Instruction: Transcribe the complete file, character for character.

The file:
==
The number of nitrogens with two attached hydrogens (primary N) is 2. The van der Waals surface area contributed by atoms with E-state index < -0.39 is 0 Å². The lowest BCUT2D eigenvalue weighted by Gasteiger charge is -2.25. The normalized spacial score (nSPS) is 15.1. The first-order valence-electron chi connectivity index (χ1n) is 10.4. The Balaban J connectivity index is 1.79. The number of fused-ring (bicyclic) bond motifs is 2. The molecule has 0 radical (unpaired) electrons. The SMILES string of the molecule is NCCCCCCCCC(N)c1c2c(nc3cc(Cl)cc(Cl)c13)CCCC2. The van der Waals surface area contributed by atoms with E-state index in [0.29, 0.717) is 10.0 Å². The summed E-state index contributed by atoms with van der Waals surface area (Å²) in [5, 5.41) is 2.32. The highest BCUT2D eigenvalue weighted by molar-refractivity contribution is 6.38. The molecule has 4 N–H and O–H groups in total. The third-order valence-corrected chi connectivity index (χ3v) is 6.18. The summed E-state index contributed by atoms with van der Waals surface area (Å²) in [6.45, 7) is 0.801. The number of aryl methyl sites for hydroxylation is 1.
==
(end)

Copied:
The number of nitrogens with two attached hydrogens (primary N) is 2. The van der Waals surface area contributed by atoms with E-state index < -0.39 is 0 Å². The lowest BCUT2D eigenvalue weighted by Gasteiger charge is -2.25. The normalized spacial score (nSPS) is 15.1. The first-order valence-electron chi connectivity index (χ1n) is 10.4. The Balaban J connectivity index is 1.79. The number of fused-ring (bicyclic) bond motifs is 2. The molecule has 0 radical (unpaired) electrons. The SMILES string of the molecule is NCCCCCCCCC(N)c1c2c(nc3cc(Cl)cc(Cl)c13)CCCC2. The van der Waals surface area contributed by atoms with E-state index in [0.29, 0.717) is 10.0 Å². The summed E-state index contributed by atoms with van der Waals surface area (Å²) in [5, 5.41) is 2.32. The highest BCUT2D eigenvalue weighted by molar-refractivity contribution is 6.38. The molecule has 4 N–H and O–H groups in total. The third-order valence-corrected chi connectivity index (χ3v) is 6.18. The summed E-state index contributed by atoms with van der Waals surface area (Å²) in [6.45, 7) is 0.801. The number of aryl methyl sites for hydroxylation is 1.